ambivalence

Being a ‘part-time’ GNP user

louziphir asked:

“I’m moving into a career in academia, and I’ve noticed that I really don’t like when people refer to my work with gendered pronouns. I don’t have discomfort being called daughter or hearing myself referred to as she/her/hers in regular conversation. On one level I feel guilty claiming they/them pronouns in professional settings, almost like I am performing being gender queer. On the other hand controlling the narrative of people reading my work as non-gendered makes me feel empowered. Thoughts?”

Hi louziphir! Thank you so much for your question, and I’m excited to be in academia with you!

First of all, being nonbinary or genderqueer or somewhere on the non-cisgender side of things that isn’t M or F can be a tough slog precisely because we are inundated with messages about how we aren’t real. Well guess what. Hello! Kidding aside though, the gap between feeling like “I am gender queer (etc.)” and “I feel like I am gender queer” is hard to cover over in a world that is still figuring out how to welcome and support nonbinary-spectrum people. So, don’t be so hard on yourself. Rather, the sense of discomfort that you articulate is how many of us start to figure out that our pronouns might have to change to match us correctly.

That all said, I think that what you are saying is that you are only noticing this discomfort in academic/work settings. It is true that most people who have they/them or other gender-neutral pronouns generally like to have them used in all the contexts of our lives (if safety etc. were a non-issue). However, the way that she/her and other F-gendered language play out in your workplace might be perhaps loaded more or differently than they are in the other contexts of your life, making their attribution at work more grating than in your regular life. What I’d encourage you to do is think about pronouns as part of a larger process of sorting people into gender categories, and reflect on how that sorting might be something that works for you in one context but not others. After all, we know that gender works differently across different times and places, sometimes including the different spaces where one person spends parts of their day. How does gender work for you more generally in your workplace? Are you uncomfortable beyond pronouns? What do you notice about how others work with or do gender where you are? Are there other things you are okay with at home, but not at work? I don’t believe that just because someone, for example, is a woman (cisgender or transgender), she has to do all of the things in every woman box. Woman boxes are shaped differently, and not all fit every woman. And of course, sexism and misogyny are alive and well, including in academia, sometimes making it very clear that F-gendered language is used in ways that are devaluing.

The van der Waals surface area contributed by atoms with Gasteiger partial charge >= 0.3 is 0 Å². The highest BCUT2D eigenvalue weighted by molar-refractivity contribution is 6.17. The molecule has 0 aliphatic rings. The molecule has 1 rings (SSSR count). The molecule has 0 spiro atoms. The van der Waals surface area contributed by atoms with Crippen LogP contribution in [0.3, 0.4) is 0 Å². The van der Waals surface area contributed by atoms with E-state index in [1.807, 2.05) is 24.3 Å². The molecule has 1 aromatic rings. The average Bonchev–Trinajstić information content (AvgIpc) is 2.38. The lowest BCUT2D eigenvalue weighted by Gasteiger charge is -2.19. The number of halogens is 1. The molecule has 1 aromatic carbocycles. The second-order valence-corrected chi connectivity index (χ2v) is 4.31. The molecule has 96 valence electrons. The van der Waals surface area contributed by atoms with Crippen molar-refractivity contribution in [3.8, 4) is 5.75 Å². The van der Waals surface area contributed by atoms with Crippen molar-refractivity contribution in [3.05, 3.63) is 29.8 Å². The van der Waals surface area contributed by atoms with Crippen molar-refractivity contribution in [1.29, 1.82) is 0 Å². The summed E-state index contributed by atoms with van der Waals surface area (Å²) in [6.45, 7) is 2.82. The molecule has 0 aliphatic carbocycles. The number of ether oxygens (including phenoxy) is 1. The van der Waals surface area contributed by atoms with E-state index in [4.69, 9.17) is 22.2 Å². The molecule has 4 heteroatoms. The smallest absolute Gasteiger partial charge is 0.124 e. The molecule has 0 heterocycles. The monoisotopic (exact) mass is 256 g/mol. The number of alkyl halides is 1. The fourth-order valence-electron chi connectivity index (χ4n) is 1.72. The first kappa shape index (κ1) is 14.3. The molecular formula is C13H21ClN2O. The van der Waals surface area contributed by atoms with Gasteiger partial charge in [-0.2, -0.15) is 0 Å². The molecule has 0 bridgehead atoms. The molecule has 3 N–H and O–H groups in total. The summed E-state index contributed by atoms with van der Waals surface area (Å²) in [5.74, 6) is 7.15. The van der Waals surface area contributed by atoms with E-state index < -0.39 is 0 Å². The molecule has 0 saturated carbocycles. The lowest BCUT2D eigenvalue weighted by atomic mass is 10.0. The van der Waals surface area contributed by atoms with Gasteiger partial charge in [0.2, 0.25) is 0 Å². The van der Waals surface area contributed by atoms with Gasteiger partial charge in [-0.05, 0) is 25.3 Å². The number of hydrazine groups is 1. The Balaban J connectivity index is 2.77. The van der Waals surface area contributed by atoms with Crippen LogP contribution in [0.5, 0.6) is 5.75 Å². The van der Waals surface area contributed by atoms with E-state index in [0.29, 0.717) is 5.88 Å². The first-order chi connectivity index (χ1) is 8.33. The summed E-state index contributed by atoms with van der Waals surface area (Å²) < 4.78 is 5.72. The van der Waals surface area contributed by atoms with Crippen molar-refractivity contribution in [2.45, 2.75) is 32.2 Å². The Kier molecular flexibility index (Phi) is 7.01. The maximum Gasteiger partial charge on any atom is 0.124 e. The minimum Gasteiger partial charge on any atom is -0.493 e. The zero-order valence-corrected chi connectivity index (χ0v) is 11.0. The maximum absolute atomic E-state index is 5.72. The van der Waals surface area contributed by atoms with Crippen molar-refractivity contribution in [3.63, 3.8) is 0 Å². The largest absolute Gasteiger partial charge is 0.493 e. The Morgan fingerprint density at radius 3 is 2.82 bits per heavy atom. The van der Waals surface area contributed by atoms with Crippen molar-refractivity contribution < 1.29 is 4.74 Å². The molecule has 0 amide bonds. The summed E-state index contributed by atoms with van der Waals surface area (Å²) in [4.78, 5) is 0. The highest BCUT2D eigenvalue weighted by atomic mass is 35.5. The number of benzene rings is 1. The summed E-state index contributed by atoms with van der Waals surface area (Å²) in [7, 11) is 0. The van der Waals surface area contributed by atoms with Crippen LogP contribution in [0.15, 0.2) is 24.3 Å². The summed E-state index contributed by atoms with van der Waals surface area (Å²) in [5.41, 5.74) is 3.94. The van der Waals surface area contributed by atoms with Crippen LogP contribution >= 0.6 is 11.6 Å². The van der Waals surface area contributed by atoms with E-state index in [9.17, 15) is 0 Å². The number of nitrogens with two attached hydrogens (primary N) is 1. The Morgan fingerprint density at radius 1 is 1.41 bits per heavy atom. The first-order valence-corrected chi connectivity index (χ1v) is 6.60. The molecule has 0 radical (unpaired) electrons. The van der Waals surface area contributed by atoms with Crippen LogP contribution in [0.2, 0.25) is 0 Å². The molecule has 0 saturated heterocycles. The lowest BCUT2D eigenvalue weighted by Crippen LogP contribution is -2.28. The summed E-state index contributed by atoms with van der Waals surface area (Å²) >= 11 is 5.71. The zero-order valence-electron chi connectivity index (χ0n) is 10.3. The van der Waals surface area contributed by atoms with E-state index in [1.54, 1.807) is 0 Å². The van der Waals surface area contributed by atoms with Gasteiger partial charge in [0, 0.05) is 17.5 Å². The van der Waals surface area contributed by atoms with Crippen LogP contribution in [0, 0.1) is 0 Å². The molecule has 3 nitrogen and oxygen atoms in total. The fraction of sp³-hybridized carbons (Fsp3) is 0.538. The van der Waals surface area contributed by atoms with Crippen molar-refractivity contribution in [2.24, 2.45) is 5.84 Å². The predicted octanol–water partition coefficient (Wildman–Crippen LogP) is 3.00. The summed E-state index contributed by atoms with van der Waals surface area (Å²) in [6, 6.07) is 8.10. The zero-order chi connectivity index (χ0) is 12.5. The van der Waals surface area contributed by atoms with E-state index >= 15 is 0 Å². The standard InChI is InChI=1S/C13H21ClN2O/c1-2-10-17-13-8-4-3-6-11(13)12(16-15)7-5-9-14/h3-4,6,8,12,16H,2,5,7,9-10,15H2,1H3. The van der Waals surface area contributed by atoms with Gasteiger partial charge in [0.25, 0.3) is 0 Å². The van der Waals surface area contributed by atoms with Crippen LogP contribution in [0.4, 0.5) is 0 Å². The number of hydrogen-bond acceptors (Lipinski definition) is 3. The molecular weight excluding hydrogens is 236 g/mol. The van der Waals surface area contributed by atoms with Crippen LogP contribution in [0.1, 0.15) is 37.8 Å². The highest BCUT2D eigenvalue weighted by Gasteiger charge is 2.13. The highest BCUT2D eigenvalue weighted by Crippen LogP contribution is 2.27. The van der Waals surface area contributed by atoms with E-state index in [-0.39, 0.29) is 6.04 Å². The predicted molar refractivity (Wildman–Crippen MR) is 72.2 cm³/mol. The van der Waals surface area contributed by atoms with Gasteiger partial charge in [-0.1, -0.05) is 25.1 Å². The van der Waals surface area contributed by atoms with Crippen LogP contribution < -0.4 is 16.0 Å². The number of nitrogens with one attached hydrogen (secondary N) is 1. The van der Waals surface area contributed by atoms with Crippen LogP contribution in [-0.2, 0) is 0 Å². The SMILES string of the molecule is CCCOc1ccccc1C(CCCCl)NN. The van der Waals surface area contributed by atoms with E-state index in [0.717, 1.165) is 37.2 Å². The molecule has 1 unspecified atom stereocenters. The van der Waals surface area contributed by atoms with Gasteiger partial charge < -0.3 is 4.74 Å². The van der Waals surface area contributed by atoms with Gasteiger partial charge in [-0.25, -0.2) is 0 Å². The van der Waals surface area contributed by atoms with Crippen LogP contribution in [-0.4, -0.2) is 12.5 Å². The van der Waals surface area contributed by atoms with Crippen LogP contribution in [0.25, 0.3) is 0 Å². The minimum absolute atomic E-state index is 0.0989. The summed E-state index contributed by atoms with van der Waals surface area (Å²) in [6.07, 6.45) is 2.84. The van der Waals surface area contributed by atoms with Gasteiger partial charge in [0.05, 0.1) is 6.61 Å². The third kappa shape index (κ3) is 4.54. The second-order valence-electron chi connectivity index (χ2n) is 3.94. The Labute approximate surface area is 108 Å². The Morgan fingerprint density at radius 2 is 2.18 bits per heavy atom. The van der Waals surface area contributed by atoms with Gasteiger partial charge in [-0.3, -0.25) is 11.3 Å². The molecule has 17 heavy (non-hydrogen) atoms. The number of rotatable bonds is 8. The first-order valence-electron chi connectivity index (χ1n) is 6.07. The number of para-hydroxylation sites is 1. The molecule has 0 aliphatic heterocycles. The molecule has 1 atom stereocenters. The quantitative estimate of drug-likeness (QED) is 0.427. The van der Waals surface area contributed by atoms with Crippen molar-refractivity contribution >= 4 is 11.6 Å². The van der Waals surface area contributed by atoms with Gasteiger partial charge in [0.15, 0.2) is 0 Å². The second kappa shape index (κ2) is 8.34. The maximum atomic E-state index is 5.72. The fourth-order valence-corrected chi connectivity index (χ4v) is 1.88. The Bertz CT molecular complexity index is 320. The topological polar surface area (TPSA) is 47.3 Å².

The last thing I’ll say is that I have known dozens of people who are in a reverse situation from yours: they do not come out with ‘they/them’ pronouns at work (in academia). Often this is because they aren’t sure of the reception they’ll get, or don’t have the energy to do what this can often require (I get that). At bottom, though, this is about people working with different thresholds and different needs in different parts of their lives. I don’t want to live in a world where I have to do or need or desire the same thing regardless of where I am, as that sounds a bit too demanding. Perfection is not the goal.

These are my thoughts for now. I hope they are helpful!

Thanks for writing, and take care,

Lee

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